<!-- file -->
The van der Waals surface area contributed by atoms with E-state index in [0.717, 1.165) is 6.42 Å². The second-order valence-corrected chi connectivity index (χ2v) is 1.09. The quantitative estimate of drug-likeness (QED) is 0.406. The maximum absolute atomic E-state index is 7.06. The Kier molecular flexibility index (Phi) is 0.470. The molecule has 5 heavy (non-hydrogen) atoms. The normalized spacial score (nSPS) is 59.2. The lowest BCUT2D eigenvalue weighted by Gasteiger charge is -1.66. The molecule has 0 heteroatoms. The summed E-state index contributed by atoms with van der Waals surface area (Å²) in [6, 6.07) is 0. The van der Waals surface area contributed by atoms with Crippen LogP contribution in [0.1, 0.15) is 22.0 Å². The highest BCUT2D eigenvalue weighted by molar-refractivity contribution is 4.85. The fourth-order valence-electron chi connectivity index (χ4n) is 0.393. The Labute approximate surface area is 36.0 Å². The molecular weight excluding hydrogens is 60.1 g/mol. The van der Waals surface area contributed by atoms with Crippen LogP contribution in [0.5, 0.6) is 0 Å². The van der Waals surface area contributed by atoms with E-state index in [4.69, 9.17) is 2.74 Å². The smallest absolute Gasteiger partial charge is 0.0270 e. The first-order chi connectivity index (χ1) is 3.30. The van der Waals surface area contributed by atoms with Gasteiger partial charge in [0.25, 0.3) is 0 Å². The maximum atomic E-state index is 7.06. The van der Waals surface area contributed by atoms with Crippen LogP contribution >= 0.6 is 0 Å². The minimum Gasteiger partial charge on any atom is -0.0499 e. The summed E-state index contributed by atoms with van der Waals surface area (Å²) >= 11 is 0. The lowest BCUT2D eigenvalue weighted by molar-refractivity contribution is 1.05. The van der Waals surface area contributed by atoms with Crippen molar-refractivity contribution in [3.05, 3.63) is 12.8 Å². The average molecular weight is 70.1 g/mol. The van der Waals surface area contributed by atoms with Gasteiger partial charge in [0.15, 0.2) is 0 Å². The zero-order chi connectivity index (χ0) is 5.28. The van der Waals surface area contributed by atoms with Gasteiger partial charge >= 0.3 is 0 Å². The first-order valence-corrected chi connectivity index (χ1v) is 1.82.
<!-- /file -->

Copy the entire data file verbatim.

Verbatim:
The van der Waals surface area contributed by atoms with E-state index in [0.717, 1.165) is 6.42 Å². The second-order valence-corrected chi connectivity index (χ2v) is 1.09. The quantitative estimate of drug-likeness (QED) is 0.406. The maximum absolute atomic E-state index is 7.06. The Kier molecular flexibility index (Phi) is 0.470. The molecule has 5 heavy (non-hydrogen) atoms. The normalized spacial score (nSPS) is 59.2. The lowest BCUT2D eigenvalue weighted by Gasteiger charge is -1.66. The molecule has 0 heteroatoms. The summed E-state index contributed by atoms with van der Waals surface area (Å²) in [6, 6.07) is 0. The van der Waals surface area contributed by atoms with Crippen LogP contribution in [0.1, 0.15) is 22.0 Å². The highest BCUT2D eigenvalue weighted by molar-refractivity contribution is 4.85. The fourth-order valence-electron chi connectivity index (χ4n) is 0.393. The Labute approximate surface area is 36.0 Å². The molecular weight excluding hydrogens is 60.1 g/mol. The van der Waals surface area contributed by atoms with Crippen LogP contribution in [0.5, 0.6) is 0 Å². The van der Waals surface area contributed by atoms with E-state index in [4.69, 9.17) is 2.74 Å². The smallest absolute Gasteiger partial charge is 0.0270 e. The first-order chi connectivity index (χ1) is 3.30. The van der Waals surface area contributed by atoms with Gasteiger partial charge in [0.25, 0.3) is 0 Å². The maximum atomic E-state index is 7.06. The van der Waals surface area contributed by atoms with Crippen LogP contribution >= 0.6 is 0 Å². The minimum Gasteiger partial charge on any atom is -0.0499 e. The summed E-state index contributed by atoms with van der Waals surface area (Å²) >= 11 is 0. The lowest BCUT2D eigenvalue weighted by molar-refractivity contribution is 1.05. The van der Waals surface area contributed by atoms with Crippen molar-refractivity contribution in [3.05, 3.63) is 12.8 Å². The average molecular weight is 70.1 g/mol. The van der Waals surface area contributed by atoms with Gasteiger partial charge in [0.15, 0.2) is 0 Å². The zero-order chi connectivity index (χ0) is 5.28. The van der Waals surface area contributed by atoms with Gasteiger partial charge >= 0.3 is 0 Å². The first-order valence-corrected chi connectivity index (χ1v) is 1.82.